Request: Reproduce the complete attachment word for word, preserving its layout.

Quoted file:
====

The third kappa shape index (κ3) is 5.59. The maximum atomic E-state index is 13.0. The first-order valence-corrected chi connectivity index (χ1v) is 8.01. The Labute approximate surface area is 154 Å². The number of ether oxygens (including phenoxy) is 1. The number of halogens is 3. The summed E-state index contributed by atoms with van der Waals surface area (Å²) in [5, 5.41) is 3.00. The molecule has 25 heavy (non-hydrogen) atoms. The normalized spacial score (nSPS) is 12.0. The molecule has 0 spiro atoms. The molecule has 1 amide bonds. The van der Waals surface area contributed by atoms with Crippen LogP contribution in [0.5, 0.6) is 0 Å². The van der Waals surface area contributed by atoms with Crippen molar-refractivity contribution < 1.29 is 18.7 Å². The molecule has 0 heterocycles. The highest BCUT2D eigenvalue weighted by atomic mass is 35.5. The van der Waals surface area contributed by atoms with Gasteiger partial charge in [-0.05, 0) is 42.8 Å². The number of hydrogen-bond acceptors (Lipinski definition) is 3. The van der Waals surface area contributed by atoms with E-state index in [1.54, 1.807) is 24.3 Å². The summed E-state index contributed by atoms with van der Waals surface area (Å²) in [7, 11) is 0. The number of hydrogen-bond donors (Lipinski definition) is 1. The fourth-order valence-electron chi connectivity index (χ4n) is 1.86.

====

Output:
The third kappa shape index (κ3) is 5.59. The maximum atomic E-state index is 13.0. The first-order valence-corrected chi connectivity index (χ1v) is 8.01. The Labute approximate surface area is 154 Å². The number of ether oxygens (including phenoxy) is 1. The number of halogens is 3. The summed E-state index contributed by atoms with van der Waals surface area (Å²) in [5, 5.41) is 3.00. The molecule has 25 heavy (non-hydrogen) atoms. The normalized spacial score (nSPS) is 12.0. The molecule has 0 spiro atoms. The molecule has 1 amide bonds. The van der Waals surface area contributed by atoms with Crippen LogP contribution in [0.5, 0.6) is 0 Å². The van der Waals surface area contributed by atoms with Crippen molar-refractivity contribution < 1.29 is 18.7 Å². The molecule has 0 heterocycles. The highest BCUT2D eigenvalue weighted by atomic mass is 35.5. The van der Waals surface area contributed by atoms with Gasteiger partial charge in [-0.05, 0) is 42.8 Å². The number of hydrogen-bond acceptors (Lipinski definition) is 3. The van der Waals surface area contributed by atoms with E-state index in [1.54, 1.807) is 24.3 Å². The summed E-state index contributed by atoms with van der Waals surface area (Å²) in [7, 11) is 0. The number of hydrogen-bond donors (Lipinski definition) is 1. The fourth-order valence-electron chi connectivity index (χ4n) is 1.86.